Also known as Japanese meadowsweet, Japanese spirea is native to riparian areas, bogs, and other wetland habitats in Japan, China, and Korea but was introduced into North America as an ornamental and first cultivated in the Northeast about 1870. It has naturalized in the Northeast, Southeast, and Midwest and is now considered invasive in Maine and Michigan, south to Georgia and Tennessee because of his high rate of seed production and tendency to sucker. This deciduous shrub grows 4-6’ tall and is a member of the rose family, Rosaceae, that also includes cherries, pyracantha, and lady’s mantle. It has oval, sharply toothed leaves up to 3” long and flat clusters of tiny pink flowers in late spring to mid-summer. Because flowers are produced on new growth deadheading can encourage continued flowering. Many varieties/cultivars are available that vary most significantly in foliage color and height. The generic name spirea comes from the Greek word speira meaning wreath and refers to the flower clusters. The specific epithet, japonica, means of Japan and refers to the country where the plant is native.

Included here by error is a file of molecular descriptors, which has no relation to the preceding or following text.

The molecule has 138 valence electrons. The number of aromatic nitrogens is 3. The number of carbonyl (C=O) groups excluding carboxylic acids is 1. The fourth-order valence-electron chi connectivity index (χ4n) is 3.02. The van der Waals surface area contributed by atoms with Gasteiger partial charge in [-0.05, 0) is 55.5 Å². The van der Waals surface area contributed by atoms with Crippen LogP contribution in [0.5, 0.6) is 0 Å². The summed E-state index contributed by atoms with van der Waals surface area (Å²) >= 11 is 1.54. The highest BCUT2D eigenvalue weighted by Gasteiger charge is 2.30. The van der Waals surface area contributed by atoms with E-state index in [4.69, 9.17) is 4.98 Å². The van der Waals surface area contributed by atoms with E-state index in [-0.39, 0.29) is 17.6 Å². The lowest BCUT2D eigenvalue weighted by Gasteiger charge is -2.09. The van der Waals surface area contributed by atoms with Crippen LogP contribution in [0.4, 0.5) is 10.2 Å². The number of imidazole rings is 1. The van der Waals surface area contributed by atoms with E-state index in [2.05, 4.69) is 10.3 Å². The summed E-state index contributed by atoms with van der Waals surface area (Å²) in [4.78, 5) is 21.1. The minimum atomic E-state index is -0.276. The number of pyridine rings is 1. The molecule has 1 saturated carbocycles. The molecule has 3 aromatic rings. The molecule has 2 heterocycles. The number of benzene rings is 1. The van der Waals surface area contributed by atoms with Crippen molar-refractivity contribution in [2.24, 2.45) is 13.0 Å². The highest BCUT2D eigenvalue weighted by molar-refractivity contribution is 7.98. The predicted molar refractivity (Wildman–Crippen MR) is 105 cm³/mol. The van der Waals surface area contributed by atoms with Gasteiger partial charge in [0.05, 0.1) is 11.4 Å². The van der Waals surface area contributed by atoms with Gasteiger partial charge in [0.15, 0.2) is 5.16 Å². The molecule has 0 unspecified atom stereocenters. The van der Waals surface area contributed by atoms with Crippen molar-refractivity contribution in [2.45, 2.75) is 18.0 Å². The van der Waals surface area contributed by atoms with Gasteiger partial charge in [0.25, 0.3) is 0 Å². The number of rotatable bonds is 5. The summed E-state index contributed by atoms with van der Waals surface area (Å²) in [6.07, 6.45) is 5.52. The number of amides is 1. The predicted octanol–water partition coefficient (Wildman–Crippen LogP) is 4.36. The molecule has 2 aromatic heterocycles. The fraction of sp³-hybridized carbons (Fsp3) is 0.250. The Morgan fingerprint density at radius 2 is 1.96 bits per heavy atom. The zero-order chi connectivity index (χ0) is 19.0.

Type: Deciduous shrub
Outstanding Feature: Foliage and flowers especially of cultivars
Growth Rate: Rapid to moderate
Bloom: Flat clusters of tiny pink flowers in late spring to mid-summer.
Size: 4-6’ H x 5-7’ W
Light: Full sun but tolerates light shade
Soil: Fertile, moist, well-drained
Hardiness: Zones 4-8
Care: Low maintenance
Pests and Diseases: Generally healthy but susceptible to leaf spot, fire blight, powdery mildew, root rot, aphids, leaf roller, scale
‘Double Play Doozie’ (continuous blooming)
‘Frobelii’ ( bright pink spring flowers; 5’ tall and wide
‘Goldflame’ (orange-gold tinted new growth turning light green in summer, then copper-orange in fall; pink flowers in early summer; 2-3’ tall
‘Little Princess’ (2’ tall and 3 feet wide; rose pink flowers in spring